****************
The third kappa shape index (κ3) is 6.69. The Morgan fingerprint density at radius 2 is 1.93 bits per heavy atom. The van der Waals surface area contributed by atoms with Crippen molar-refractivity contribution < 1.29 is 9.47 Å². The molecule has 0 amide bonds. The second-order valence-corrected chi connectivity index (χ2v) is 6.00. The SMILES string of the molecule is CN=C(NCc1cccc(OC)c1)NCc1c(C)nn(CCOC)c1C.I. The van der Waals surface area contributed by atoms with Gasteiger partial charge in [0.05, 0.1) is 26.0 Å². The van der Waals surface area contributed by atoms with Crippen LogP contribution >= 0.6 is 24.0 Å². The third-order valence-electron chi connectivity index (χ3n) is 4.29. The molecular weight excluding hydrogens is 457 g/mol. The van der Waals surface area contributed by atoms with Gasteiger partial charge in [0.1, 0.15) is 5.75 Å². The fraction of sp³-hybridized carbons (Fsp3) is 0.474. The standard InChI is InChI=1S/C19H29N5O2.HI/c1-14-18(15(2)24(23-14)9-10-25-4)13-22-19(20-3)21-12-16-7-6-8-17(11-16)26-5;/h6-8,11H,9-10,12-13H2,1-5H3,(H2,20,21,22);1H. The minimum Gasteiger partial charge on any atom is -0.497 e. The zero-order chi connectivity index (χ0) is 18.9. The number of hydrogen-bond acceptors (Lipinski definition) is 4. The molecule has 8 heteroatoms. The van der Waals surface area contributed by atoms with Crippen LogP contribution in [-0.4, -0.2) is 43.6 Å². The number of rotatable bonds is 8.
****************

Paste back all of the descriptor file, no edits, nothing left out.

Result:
The third kappa shape index (κ3) is 6.69. The Morgan fingerprint density at radius 2 is 1.93 bits per heavy atom. The van der Waals surface area contributed by atoms with Crippen molar-refractivity contribution < 1.29 is 9.47 Å². The molecule has 0 amide bonds. The second-order valence-corrected chi connectivity index (χ2v) is 6.00. The SMILES string of the molecule is CN=C(NCc1cccc(OC)c1)NCc1c(C)nn(CCOC)c1C.I. The van der Waals surface area contributed by atoms with Gasteiger partial charge in [0.05, 0.1) is 26.0 Å². The van der Waals surface area contributed by atoms with Crippen LogP contribution >= 0.6 is 24.0 Å². The third-order valence-electron chi connectivity index (χ3n) is 4.29. The molecular weight excluding hydrogens is 457 g/mol. The van der Waals surface area contributed by atoms with Gasteiger partial charge in [0.1, 0.15) is 5.75 Å². The fraction of sp³-hybridized carbons (Fsp3) is 0.474. The standard InChI is InChI=1S/C19H29N5O2.HI/c1-14-18(15(2)24(23-14)9-10-25-4)13-22-19(20-3)21-12-16-7-6-8-17(11-16)26-5;/h6-8,11H,9-10,12-13H2,1-5H3,(H2,20,21,22);1H. The minimum Gasteiger partial charge on any atom is -0.497 e. The zero-order chi connectivity index (χ0) is 18.9. The number of hydrogen-bond acceptors (Lipinski definition) is 4. The molecule has 8 heteroatoms. The van der Waals surface area contributed by atoms with Crippen LogP contribution in [-0.4, -0.2) is 43.6 Å². The number of rotatable bonds is 8.